[gst-devel] Multi-threaded queueing locking issues

Matt Howell matth at ridgerun.com
Tue Mar 20 23:10:59 CET 2001

stuff deleted, comments added...

> > > i agree.  you shouldn't have to use the timed-wait stuff in this case.  also,
> > > you don't want to use system kill/signal to fix thread scheduling.
> > >
> > > i was thinking something like this: (pseudo-code :)
> > > gstpad.c::queue_get() - to the while loop, add
> > >   // somehow, get pendingState
> > >   if (pendingState == PAUSED) { GST_UNLOCK(lock); return NULL; }
> > >
> > > gstpad.c::queue_chain() - to the while loop, add the same thing
> > >   if (pendingState == PAUSED) { GST_UNLOCK(lock); return NULL; }
> > >
> > > gstpad.c::change_state() - add
> > >   if (GST_STATE_PENDING (element) == GST_STATE_PAUSED)
> > >   {
> > >     GST_LOCK(queue);
> > >     signal(emptycond); // wake up waiting queue_get()'s, if any
> > >     signal(fullcond); // wake up waiting queue_chain()'s, if any
> > >     GST_UNLOCK(queue);
> > >   }
> > >
> > > gstscheduler.c::chain_wrapper() - i'm not sure it's necessary, but probably add:
> > >
> > >   if (pendingState == PAUSED) break;  // stop calling pad_pull()'s,
> > >
> > > there may be other places in gstscheduler.c code to do similar.
> > >
> > > thoughts?
> >
> > The problem is that the above solution only works for queues, and makes
> > them intimately aware of the threads and vice versa.  The queues aren't
> > the only things that are going to be blocking.  Anything that attaches to
> > a file descriptor (file, network, etc.) could also block, and we have to
> > come up with some way of interrupting them as well.
> >
> > I'm not sure how one would go about interrupting a blocking read, or the
> > best way to set it up to time out.  I'd like to find a way (even if it's
> > element-specific in the form of a special interuption callback) to
> > interrupt them explicitely, rather than making them spin in a timeout
> > loop.  That forces them to use select, and other messy stuff.

i don't think the check in gstpad.c::change_state() is such a bad thing.  it's
called in the context of the thread (the pipeline?) which was instructed to
go to the pause state by the app, right?  it's in gstpad.c because it's pad-
centric...  maybe i don't understand your concern here.

it doesn't seem bad to use different ways to wake threads that are blocked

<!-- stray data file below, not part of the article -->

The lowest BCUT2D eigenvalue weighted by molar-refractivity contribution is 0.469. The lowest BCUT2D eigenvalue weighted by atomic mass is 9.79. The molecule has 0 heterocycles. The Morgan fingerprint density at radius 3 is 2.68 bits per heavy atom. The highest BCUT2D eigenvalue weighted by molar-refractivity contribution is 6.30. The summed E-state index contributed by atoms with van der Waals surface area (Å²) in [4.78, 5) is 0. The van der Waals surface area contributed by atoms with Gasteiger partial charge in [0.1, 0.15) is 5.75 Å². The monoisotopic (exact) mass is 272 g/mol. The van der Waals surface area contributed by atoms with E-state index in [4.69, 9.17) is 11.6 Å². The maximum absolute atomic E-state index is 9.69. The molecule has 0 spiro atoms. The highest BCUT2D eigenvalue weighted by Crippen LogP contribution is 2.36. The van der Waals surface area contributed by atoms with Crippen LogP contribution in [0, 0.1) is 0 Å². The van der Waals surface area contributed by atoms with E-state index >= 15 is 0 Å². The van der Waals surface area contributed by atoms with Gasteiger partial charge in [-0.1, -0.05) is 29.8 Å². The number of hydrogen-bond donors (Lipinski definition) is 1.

for different reasons.  if a thread is blocked because of g_cond_wait(), it
should be waked with g_cond_signal().  it it's blocked because of a system
call (e.g., blocking read) use the system kill().

the spin / timeout stuff could be encapsulated in an element's change_state().
(this requires that all elements that can block on a system call implement
their own change_state().)  as brent points out below, this could use
pthread_cancel() (assuming these elements are in a pthread) as a last resort
(since it is a bit destructive ;-).


> I agree, it would be nice to allow elements to call blocking I/O functions (instead
> of using poll).  It's more elegant and probably more general.  However, I'm not sure
> yet how to cleanly close such elements if they end up blocking indefinitely.  There
> should be a standard computer science answer to this question.  I imagine its an
> issue for many projects.  It may be as simple as pthread_cancel().
> >From the man page...
>        POSIX specifies that a number of system calls (basically, all system  calls
> that  may  block,  such  as  read(2),
>        write(2),  wait(2),  etc.) and library functions that may call these system
> calls (e.g.  fprintf(3)) are cancella­
>        tion points.  LinuxThreads is not yet integrated enough with the C library to
> implement this, and thus none of the
>        C library functions is a cancellation point.
>        For  system  calls  at least, there is a workaround. Cancellation requests are
> transmitted to the target thread by
>        sending it a signal. That signal will interrupt all blocking system calls,
> causing them to return immediately with
>        the  EINTR  error.  So, checking for cancellation during a read system call,
> for instance, can be achieved as fol­
>        lows:
>               pthread_testcancel();
>               retcode = read(fd, buffer, length);
>               pthread_testcancel();
> >
> > If it is feasible to construct an interrupt mechanism for every element
> > that might block, then that may be the solution.  But... note that these
> > interrupt functions will be run from the top-half's context, not the
> > thread's context.  That means that they have to be constructed in a
> > thread-safe manner, which for regular sources is a bit of a stretch.  The
> > other trick is figuring out which of the elements is currently blocked.
> > The iterate() code doesn't keep track of that, and can't anyway without a
> > fair amount of overhead shoving a pointer to the next element somewhere
> > during every switch.
> >
> > The advantage of the thread-based signaling approach is that it works
> > transparently on all elements, because it simply switches them out.  One
> > other potential issue with that is what happens if the I/O comes back from
> > a filehandle while the read or write is switched out...?
> For best results, any element that may block should be on a Linux pthread.  This
> avoids the scenario just described (I/O returns to switched-out cothread).  It
> provides a termination mechanism: pthread_cancel().  And it allows other elements
> (and the client application) to run while the element is blocked.
> To some degree, the autoplugger does this for you by placing thread-bins around
> certain elements.

More information about the gstreamer-devel mailing list